There’s an interesting wrinkle in the debate over free speech, which has to do with the issue of truth. If I say that Stephen Harper is the worst Prime Minister we’ve ever had, that falls under the category of political criticism and opinion, which is protected speech. However, if I say that Stephen Harper raped a 12 year-old girl in 1997, that falls under the auspices of defamation and is punishable under law (where I would have to produce some evidence or face a legal repercussion). Both of these things are reasonable statutes – while we should be allowed to criticize our political leaders (and each other), it would certainly be harmful to society as a whole if people were allowed to level damaging accusations at each other without restraint.
There is, however, a large middle ground where the line between these two things blurs. If I say, for example, that Stephen Harper seems to me like a guy who would rape a 12 year-old child, that’s still my opinion, but it’s definitely defamatory. What if someone tells me that they heard that Stephen Harper did something like that, and I repeat their lie based on faulty information? Is that my fault? What if I am a prominent public figure? Does my position as an opinion leader impart on me some responsibility to check into the factuality of claims that I make before I repeat them?
What about if instead of being a singular opinion leader, I am a news organization? Do I have a duty, both to the public and to the rule of law, to ensure that the things that I report are based in fact? The CRTC seems to think so:
The CRTC has withdrawn a controversial proposal that would have given TV and radio stations more leeway to broadcast false or misleading news. Indeed, the broadcast regulator now says it never wanted the regulatory change in the first place and was only responding to orders from a parliamentary committee. The committee last week quietly withdrew its request for regulatory amendments in the face of a public backlash.
There are two issues to consider with this move. First, it is notoriously difficult to establish a standard for “truth” outside the realm of science. If we look at what is happening in Libya right now, it is both a populist uprising against a brutal dictator, and a band of anti-government rebels using unlawful force against the legitimate ruler of the country. Both of those completely contradictory claims are completely true, depending on the editorial position one takes. How could one determine which of these claims, if made from a media outlet, would be considered “false or misleading”? Are the Democrats in Wisconsin bravely refusing to capitulate to an over-reaching and clearly corrupt governor, or are they fleeing the legitimate government and abdicating the legislative role they vowed to uphold? Again, these are both completely true claims, and if station A adheres to the first, while station B trumpets the second, which one is lying? Both? Neither?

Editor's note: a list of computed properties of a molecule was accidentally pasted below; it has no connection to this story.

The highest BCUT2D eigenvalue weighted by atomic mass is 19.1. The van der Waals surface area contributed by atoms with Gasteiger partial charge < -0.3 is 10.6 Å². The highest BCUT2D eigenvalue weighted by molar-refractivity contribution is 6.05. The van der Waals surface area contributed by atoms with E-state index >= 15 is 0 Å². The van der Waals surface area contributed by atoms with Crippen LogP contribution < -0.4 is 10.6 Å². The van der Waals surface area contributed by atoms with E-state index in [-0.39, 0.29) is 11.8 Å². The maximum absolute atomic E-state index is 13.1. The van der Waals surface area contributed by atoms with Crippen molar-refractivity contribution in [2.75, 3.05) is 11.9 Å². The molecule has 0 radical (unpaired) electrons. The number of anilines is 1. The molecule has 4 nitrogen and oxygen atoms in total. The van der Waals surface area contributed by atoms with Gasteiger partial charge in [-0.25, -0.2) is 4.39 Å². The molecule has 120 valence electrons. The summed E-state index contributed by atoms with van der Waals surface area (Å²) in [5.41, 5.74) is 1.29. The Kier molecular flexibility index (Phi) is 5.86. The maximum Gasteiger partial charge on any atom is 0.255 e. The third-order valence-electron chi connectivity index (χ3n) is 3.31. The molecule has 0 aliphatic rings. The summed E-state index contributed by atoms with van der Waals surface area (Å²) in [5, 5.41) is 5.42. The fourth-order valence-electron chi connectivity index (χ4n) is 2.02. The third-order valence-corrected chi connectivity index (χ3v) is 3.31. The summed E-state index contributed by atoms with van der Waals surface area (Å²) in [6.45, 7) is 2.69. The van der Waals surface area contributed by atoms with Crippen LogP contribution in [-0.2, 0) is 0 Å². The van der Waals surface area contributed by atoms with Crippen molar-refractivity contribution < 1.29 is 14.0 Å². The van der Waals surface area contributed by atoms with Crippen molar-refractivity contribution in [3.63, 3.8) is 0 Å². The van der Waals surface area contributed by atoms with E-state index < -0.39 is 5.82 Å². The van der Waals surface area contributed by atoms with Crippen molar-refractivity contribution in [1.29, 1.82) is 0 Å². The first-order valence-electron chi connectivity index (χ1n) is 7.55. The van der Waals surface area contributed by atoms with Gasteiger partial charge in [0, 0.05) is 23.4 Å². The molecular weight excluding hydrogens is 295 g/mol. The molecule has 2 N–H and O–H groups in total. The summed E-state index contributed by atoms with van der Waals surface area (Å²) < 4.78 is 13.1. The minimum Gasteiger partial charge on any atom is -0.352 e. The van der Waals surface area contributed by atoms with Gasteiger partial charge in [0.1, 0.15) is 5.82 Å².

The second issue to keep in mind is that, thus far, this has never been an issue in Canada. The CRTC has never had to prosecute or fine a television or radio station for broadcasting false or misleading news. There’s a great diversity of opinion among the various outlets, save for the fact that we don’t have an outlet that specifically caters to the bizarro-nut right wing (we also don’t have one that caters specifically to the bizarro-nut left wing, if that helps). It’s a sort of non-issue that, if the CRTC is to be believed, was raised about 10 years ago (before the days of the Harper government) and was quietly shelved for most of that time. Given that there’s never been a challenge to the ruling, it’s hard to claim that this is an unreasonable restriction of free speech.
These two issues aside, there is still an underlying conflict at the centre of free speech when it comes to truth. Since truth is always a shifting target outside of science, banning false or misleading news is a tricky issue. By any objective standard of truth that we could agree on as a society, religious statements are all false and misleading, as are ghost stories and UFO sightings. Clearly we are not comfortable banning those statements. What do we do when someone does make a blatantly false claim in a news outlet, given that we have no precedent? While we can trumpet “extraordinary claims require extraordinary evidence” until the cows come home, can we turn that into a general rule for the state to follow? Or must we let the liars continue to lie, with our only recourse being to counter their false speech with true speech?
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